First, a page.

Now, as a weapon of war, the elephant lacks almost all the qualities of the horse, which we have detailed earlier. All those attributes are either absent, or highly deficient in the elephant. Its most serious deficiency is the lack of any positive control; the elephant has nothing resembling the rein of the horse. Whatever limited control is there is not by the commander/rider, but through the means of a third party, called mahout in Hindi.
The commander/rider stands isolated in a sort of metal container (called howda in Hindi) on the top of the elephant. The commander has no interaction with the elephant and thus, lacks any type of rapport with it. The commander’s orders to the animal have to be given through the mahout. In the clutter and din of the battle, the mahout may not hear the order or misunderstand it, and sometimes even pretend not to hear. In some exceptional circumstances, the mahout may be bribed by the enemy to let down the commander at a crucial moment of battle. The mahout may try to get the order implemented by the elephant, who may not respond due to the lack of any positive control. There were many instances where elephants went out of control and acted as they wished.
The elephant has no speed, is cumbersome in movement and sluggish in response — all self-destructive attributes in a war situation. It has lot of mass and strength; that often proved delusive in actual war situations. The elephant has no loyalty to the commander/rider and hardly even recognizes him. So, it cannot be expected to save its rider from tricky situations, as horses have reported to have done.
…there is the great sense of loyalty of the horse to his master. History records many instances where the horse saved his master from hopeless situations, and in some cases from certain death.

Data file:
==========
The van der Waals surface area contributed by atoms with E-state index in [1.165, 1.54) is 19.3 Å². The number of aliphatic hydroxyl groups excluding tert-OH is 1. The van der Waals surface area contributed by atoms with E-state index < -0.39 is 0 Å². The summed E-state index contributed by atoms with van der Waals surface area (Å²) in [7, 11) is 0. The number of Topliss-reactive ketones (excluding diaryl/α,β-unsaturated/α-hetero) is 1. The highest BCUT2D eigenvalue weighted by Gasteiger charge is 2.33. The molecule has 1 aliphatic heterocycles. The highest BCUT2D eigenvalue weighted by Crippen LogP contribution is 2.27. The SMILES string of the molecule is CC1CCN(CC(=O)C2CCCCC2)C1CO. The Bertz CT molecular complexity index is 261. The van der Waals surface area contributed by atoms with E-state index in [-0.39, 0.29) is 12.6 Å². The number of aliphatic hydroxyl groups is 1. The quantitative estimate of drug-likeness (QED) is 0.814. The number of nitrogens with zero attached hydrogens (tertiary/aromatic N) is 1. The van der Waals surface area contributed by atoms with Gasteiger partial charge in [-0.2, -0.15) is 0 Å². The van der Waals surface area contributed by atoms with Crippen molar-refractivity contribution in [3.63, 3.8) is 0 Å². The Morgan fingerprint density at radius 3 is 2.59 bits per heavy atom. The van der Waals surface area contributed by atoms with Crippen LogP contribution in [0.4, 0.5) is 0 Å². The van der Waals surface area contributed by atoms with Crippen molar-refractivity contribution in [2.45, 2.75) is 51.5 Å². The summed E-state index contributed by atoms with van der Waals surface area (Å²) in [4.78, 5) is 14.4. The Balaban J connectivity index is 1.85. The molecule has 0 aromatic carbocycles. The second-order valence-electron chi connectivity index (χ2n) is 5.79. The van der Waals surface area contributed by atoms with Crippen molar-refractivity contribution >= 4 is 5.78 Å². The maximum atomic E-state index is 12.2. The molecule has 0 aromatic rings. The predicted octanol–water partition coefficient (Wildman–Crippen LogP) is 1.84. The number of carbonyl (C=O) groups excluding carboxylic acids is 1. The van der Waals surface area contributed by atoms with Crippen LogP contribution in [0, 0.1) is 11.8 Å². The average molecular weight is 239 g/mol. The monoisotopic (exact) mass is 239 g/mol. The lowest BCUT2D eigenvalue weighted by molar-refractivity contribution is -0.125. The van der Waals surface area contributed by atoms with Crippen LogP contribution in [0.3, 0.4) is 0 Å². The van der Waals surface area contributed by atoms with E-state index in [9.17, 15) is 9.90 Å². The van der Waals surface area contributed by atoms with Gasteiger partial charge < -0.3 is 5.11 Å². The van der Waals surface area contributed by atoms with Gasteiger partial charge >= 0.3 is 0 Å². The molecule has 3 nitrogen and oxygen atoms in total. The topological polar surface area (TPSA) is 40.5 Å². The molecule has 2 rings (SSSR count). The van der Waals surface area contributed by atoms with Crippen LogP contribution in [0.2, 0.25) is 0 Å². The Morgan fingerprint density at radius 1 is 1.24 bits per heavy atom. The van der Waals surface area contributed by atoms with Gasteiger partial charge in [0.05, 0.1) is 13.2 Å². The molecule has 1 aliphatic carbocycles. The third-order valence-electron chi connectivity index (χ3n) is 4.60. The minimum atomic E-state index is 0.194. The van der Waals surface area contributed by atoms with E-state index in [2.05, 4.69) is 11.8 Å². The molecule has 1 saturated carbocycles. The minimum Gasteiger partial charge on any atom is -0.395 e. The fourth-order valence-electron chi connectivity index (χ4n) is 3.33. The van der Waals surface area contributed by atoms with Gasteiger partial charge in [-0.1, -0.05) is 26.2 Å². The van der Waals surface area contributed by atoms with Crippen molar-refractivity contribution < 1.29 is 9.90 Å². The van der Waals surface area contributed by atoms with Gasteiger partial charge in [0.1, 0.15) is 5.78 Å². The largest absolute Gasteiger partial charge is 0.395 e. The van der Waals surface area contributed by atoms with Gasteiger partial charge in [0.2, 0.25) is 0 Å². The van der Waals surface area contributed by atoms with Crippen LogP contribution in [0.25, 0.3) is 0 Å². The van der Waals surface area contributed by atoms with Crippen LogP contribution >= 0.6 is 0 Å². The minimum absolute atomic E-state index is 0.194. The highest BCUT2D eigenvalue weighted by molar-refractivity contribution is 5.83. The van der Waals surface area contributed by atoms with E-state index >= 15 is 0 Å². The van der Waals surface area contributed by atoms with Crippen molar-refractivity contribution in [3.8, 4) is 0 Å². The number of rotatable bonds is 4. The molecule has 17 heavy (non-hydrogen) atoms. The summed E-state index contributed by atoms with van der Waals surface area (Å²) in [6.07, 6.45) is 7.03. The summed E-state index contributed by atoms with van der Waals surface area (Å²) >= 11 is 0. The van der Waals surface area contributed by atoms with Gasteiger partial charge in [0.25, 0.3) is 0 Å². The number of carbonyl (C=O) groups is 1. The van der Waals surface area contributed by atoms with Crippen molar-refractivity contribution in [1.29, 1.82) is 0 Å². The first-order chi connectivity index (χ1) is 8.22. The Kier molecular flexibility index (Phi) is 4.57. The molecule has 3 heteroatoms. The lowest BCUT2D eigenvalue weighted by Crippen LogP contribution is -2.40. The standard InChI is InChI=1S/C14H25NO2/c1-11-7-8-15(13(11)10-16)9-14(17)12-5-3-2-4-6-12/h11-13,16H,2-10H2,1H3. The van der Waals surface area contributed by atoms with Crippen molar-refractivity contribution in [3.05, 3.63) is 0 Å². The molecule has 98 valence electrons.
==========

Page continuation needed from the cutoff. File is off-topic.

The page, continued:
Now in an actual war situation, the commander cum king stands/sits perched high on the back of the elephant. That might generate a feeling amongst the troops that the commander is isolated from them, and sitting rather safely on a high perch; in other words, not sharing the risks with them. Further, if a mishap were to occur to the commander, it would be almost instantly noticed by the troops; that may demoralize them and result in chaos. That actually happened in at least two cases of crucial battles, as will be seen in later paragraphs.
There is still another serious disadvantage of the elephant. In the earlier days, the sword was the primary and most important weapon of war; warrior’s reputation was known by his skill and mastery of the sword. It is the only weapon useable in close combat situations, which invariably determines the final outcome of war. When the general is sitting on the top of an elephant, he is in no position to use the sword. That is a major drawback and liability.
In spite of the known and proven innumerable shortcomings and disadvantages of the elephant, the Hindu commanders, for some inexplicable reason, continued to use the elephant as their major weapon of war. Towards that end, we list below four major battles that Hindu Commanders fought against the invading forces:
It is noticed from the above that.
- All four invaders were on horseback, and all four emerged victorious.
- All the four defending Hindu Commanders were on elephant, and all four were defeated. Of course, there were also other reasons for the Hindu defeats — riding the elephant was just one of those.
History records the following episodes in respect to the above campaigns:
- 326 BC: Porus employed phalanxes of elephants as a defensive cum offensive shield. Under heavy onslaught of arrows from the Greek cavalry, the elephants panicked and started backing off, stampeding their own forces. In addition, Porus was himself riding an elephant.
- 710 AD: There was a stage in the battle when Hindu forces had an upper hand. Dahar was on his elephant and was consequently rather exposed. An arrow hit Dahar and he was killed; panic spread in the Hindu forces and they retreated.
- 1009 AD: At a crucial stage in the battle, when the Hindus were winning, Anandpal’s elephant got panicky and bolted from the field. That was a signal for panic and the Hindu forces dispersed, pursued by the Muslim cavalry.